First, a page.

Seeing America essentially as a place of contradiction, Bono injects his own personal experience into the paradoxes on songs like "I Still Haven't Found What I'm Looking For", "With or Without You" and "Running to Stand Still". Bono loved America, but after becoming one of the nation's most popular bands, he began to see what he described as "two Americas: the mythic America and the real America."For the cover of the album, photographer Anton Corbijn spent two days in the Mojave Desert, searching for locations to match the sound of "the spiritual desert" that the group worked so hard to achieve (another working title for the album was "The Desert Sessions"). After raving about the look of the joshua trees scattered throughout Mojave, Bono was enthused about the religious resonance of the name, coming from Mormon settlers who saw the upstretched limbs of the plant reminding them of the Old testament prophet Joshua.
The following day, Bono would declare that the album would be called "The Joshua Tree." The band would be photographed in the Mojave Desert, and the shot was packaged on the LP sleeve as a panoramic shot with them isolated on one side with the expansive desert surrounding them, giving the men a lonely, unsettled feeling, evoking the struggle of a spiritual journey (criminally, the CD cropped the image to only feature the band).
The Joshua Tree went on to sell 25 million copies, one of the best selling records of all time. A historic $100,000 was dropped by Island Records on promotion, and for the first time an album was triply released on CD, vinyl and cassette all at once. "With or Without You" and "I Still Haven't Found What I'm Looking for" would be the band's first -- and last -- number one singles. The album landed the band on the cover of Time and garnered countless critical praise.
U2 continued on with the American cowboy aesthetic for their following project, a film and live album featuring big American collaborations with B.B. King, Bob Dylan and a cover of The Beatles "Helter Skelter," -- Bono brazenly saying "this is a song Charles Manson stole from The Beatles, we're stealing it back." At a cost of over a million dollars, Rattle & Hum has gone down in history as a bloated blunder, critics taking them to task for going to far with the whole We Are American Irishmen concept.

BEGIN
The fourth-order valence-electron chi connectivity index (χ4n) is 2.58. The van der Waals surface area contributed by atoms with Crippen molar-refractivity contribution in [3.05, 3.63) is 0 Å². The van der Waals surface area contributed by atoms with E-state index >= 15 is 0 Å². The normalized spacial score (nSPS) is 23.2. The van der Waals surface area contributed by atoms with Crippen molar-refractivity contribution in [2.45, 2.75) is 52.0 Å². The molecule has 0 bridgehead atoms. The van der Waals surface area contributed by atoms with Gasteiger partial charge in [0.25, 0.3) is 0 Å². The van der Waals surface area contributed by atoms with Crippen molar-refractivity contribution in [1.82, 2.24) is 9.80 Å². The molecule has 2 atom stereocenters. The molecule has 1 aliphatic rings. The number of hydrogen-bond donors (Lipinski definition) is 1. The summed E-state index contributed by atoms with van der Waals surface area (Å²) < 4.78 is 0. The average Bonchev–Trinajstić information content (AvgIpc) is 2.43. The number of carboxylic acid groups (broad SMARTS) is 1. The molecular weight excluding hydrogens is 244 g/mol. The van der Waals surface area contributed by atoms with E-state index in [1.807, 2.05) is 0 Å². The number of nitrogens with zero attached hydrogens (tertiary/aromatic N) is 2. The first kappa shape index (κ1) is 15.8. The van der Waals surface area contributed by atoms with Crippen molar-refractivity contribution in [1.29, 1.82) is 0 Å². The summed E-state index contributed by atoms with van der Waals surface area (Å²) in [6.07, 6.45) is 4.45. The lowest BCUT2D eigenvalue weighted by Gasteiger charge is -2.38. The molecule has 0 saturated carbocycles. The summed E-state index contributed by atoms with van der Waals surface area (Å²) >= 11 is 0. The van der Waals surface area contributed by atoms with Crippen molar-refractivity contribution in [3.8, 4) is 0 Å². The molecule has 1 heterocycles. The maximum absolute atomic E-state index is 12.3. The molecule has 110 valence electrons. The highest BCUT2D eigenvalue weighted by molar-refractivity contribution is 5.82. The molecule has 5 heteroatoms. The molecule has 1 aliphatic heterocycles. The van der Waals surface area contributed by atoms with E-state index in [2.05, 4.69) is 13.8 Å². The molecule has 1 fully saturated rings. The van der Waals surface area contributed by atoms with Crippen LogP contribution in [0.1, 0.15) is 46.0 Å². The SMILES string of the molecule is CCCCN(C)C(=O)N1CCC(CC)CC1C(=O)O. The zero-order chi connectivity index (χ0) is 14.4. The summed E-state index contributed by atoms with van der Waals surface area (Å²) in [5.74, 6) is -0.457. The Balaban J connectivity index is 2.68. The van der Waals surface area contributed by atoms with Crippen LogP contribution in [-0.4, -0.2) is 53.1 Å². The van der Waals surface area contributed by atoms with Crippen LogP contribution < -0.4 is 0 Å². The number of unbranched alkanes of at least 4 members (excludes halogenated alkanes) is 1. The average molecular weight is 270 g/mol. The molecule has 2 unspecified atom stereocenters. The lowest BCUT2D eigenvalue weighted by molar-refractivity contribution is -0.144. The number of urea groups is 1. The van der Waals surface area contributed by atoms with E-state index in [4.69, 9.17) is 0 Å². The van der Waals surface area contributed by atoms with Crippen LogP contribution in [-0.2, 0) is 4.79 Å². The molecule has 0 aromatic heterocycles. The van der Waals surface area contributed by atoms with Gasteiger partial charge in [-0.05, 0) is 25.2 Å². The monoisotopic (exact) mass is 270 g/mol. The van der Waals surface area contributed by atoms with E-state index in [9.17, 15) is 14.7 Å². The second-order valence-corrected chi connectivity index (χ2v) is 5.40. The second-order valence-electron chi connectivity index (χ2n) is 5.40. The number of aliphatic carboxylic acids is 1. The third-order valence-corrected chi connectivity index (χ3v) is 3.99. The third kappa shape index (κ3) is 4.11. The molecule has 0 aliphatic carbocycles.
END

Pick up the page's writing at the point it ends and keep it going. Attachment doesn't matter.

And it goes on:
After a New Years Eve concert in Australia in 1989, Bono told the crowd, "We have to go away for a while and dream it all up again." U2 would never again try and become the socio-historic mouthpiece for America, going a much more post-modern, Euro-pop direction, preferring cynicism and irony over bleeding heart social commentary. Just as the outfit contrasted the sparkly hair-metal of the late 1980s with emotionally rich, pastoral music landscapes, U2 would actively distance themselves from the straightforward, anti-pop "realness" of early '90s grunge with slick, dance-y production, a glitzy, Televangelist in Vegas on a popper-binge hilarity.
Though if you can overlook the deflated, forgettable acts the album inspired (Creed) The Joshua Tree remains one of the most creatively successful albums of rock history, a tightrope act of virtuosity and restraint, of believing "in the kingdom come" while still "holding hands with the devil." If you have the sociological muscles to turn off your cynicism and pretend you haven't heard the songs on classic rock radio a billion times since you were ten, The Joshua Tree album is a sonic experience to be treasured.